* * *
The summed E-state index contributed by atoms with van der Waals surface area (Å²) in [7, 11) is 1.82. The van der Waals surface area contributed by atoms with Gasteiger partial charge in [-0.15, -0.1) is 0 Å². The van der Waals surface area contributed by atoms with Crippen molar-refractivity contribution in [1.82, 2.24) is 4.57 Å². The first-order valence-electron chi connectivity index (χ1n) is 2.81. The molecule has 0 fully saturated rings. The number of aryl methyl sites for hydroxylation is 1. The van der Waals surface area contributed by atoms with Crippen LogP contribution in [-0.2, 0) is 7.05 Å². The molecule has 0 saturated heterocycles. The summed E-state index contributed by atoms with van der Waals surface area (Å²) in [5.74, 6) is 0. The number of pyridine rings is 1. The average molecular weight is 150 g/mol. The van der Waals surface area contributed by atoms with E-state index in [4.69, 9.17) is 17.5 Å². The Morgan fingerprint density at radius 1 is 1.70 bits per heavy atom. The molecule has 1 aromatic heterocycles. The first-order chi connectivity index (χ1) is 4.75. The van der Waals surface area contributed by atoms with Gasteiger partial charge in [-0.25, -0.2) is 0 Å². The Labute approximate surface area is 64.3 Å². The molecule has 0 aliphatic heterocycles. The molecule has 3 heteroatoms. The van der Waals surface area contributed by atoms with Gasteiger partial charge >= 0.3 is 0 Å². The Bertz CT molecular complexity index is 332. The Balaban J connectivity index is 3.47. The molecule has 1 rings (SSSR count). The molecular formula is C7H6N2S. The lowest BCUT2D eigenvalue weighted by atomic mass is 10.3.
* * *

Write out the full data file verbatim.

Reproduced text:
The summed E-state index contributed by atoms with van der Waals surface area (Å²) in [7, 11) is 1.82. The van der Waals surface area contributed by atoms with Gasteiger partial charge in [-0.15, -0.1) is 0 Å². The van der Waals surface area contributed by atoms with Crippen molar-refractivity contribution in [1.82, 2.24) is 4.57 Å². The first-order valence-electron chi connectivity index (χ1n) is 2.81. The molecule has 0 fully saturated rings. The number of aryl methyl sites for hydroxylation is 1. The van der Waals surface area contributed by atoms with Crippen LogP contribution in [-0.2, 0) is 7.05 Å². The molecule has 0 saturated heterocycles. The summed E-state index contributed by atoms with van der Waals surface area (Å²) in [5.74, 6) is 0. The number of pyridine rings is 1. The average molecular weight is 150 g/mol. The van der Waals surface area contributed by atoms with E-state index in [4.69, 9.17) is 17.5 Å². The Morgan fingerprint density at radius 1 is 1.70 bits per heavy atom. The molecule has 1 aromatic heterocycles. The first-order chi connectivity index (χ1) is 4.75. The van der Waals surface area contributed by atoms with Gasteiger partial charge in [-0.25, -0.2) is 0 Å². The Labute approximate surface area is 64.3 Å². The molecule has 0 aliphatic heterocycles. The molecule has 3 heteroatoms. The van der Waals surface area contributed by atoms with Gasteiger partial charge >= 0.3 is 0 Å². The Bertz CT molecular complexity index is 332. The Balaban J connectivity index is 3.47. The molecule has 1 rings (SSSR count). The molecular formula is C7H6N2S. The lowest BCUT2D eigenvalue weighted by atomic mass is 10.3.